Also, in Breaux Bridge, the old City Hotel has a section cut out of the wall in the front room so you can see the bousillage. I used to have a photo of it, but it seems to have disappeared. Either that or I just filed it under a name I can’t remember. I found the rest of the photos, but not that one.

    1. Another GREAT memory, Linda! I didn’t tell you that about the moss not coming in contact with the ground, but it does make sense to me! I don’t have an original of bousillage or I would have posted it within the piece for y’all. The original publication of this article only used the dolls photo, but I like to use all I can for our blog family of readers!

      1. There are a few videos on U-Tube that show usage of bousillage and homes/buildings that use it. Also one of them shows the gathering of the moss for use. I watched one that was very interesting.

  4. As a little girl, I can remember seeing people harvest moss with long poles. Most people would hang it to dry over fences in their yards. I also remember it getting scarce in areas around Pierre Part. I guess it was over harvested. It took a long time to make a come back.
    I’ve seen yards where people have hung some in Magnolias and pine trees to get it to grow. It’s just not natural to me. It belongs in Live Oaks and Cypress trees.

    1. You’re right, Steph, it just doesn’t look right hanging on those other trees! On my tour route into the swamp, though, some swamp maples have grown up within the anchoring system of the cypress, and because they dwell so closely together, the maples now have moss on them all the time. I’ve come to accept that!

  5. I love this article and I love Spanish moss. This was very interesting and I learned a lot of facts about the moss that I had never heard.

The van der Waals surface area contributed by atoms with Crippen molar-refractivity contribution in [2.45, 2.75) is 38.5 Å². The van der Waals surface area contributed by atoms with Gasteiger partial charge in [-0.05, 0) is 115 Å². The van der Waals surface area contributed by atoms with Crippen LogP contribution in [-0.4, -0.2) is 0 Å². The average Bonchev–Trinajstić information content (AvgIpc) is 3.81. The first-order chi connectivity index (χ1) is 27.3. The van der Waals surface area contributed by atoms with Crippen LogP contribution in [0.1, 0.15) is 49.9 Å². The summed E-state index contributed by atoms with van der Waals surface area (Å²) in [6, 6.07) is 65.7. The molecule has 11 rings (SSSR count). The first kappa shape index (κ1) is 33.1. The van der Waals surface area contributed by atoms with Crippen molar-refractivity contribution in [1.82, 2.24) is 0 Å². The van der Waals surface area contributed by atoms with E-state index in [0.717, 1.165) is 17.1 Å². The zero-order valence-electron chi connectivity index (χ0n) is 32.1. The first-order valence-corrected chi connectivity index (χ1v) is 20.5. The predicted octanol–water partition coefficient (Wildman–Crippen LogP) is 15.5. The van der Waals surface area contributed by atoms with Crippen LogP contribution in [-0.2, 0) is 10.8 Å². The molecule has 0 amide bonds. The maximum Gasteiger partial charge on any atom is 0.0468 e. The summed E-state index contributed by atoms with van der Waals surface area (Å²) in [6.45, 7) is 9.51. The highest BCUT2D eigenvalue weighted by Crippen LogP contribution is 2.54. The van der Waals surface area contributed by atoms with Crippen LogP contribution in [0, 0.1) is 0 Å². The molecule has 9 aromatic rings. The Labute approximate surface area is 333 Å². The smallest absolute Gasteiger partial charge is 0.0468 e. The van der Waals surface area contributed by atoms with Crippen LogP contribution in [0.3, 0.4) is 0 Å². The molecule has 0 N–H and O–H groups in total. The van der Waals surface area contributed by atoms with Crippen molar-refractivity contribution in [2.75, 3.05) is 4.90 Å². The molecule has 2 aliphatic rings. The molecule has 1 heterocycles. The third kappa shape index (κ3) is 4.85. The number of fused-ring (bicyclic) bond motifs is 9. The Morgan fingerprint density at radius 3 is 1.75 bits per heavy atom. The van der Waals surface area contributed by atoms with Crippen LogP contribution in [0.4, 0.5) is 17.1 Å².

1. So glad you enjoy the piece and that you learned something new! That’s my goal with articles like this one! To educate folks and to increase an awareness of and appreciation for the beauty of what we stand to lose down here is coastal restoration isn’t done soon enough.

  6. I tried to get some moss to grow on my swamp maple. Didn’t take. Loved the story of the dolls. How cute are they, huh?

  7. Can anyone connect me with spanish moss pickers in Louisianan or Mississippi? I would like to purchase for resale.

  8. As a young child (1940’s) I helped pulled moss from my grandmothers (Lutie V. Wright) oak trees in her yard. This was in Plant City, Fl. on Washington St. now known as Terrace Dr. On the east end of the road down by Shiloh Cemetery was a place that we called “The Moss Factory” My brother and I would help her pull the moss with long cane poles that had a wire hook on the end. After what seemed like forever we would have a pickup truck full that was carried down the road to The Moss Factory and made into a mattress. For all our effort we were paid a penny a pound.

    1. Oh Ferris, I LOVE hearing this family history. This is much the same ways the elders tell me it was gathered here many years ago. I wonder, though, if they washed it first and then let it dry out and turn black before they used it for mattress stuffing? Thank you so much for taking the time to share your story with us. I’m sure I’m not the only one reading here who enjoyed this! Please, stop by any time and share your stories! BW

  9. Yeah! The moss looks beautiful! definitely, when the summer is on the edge, I also starting forward to the perfect place to start the summer or definitely in between of summer a trip is necessary!

  10. It can invoke a spooky, romantic or just purely mysterious response when you see Spanish mouth suspended from trees. Surprisingly, this rare plant is related to pineapple as they are classed in the Bromeliaceae plant family as bromeliad. Despite the relationship, Spain’s moose is an aerial acrobat, while pineapple is on the ground. The Spanish moose has many growth , environmental and gardening advantages because of its characteristics.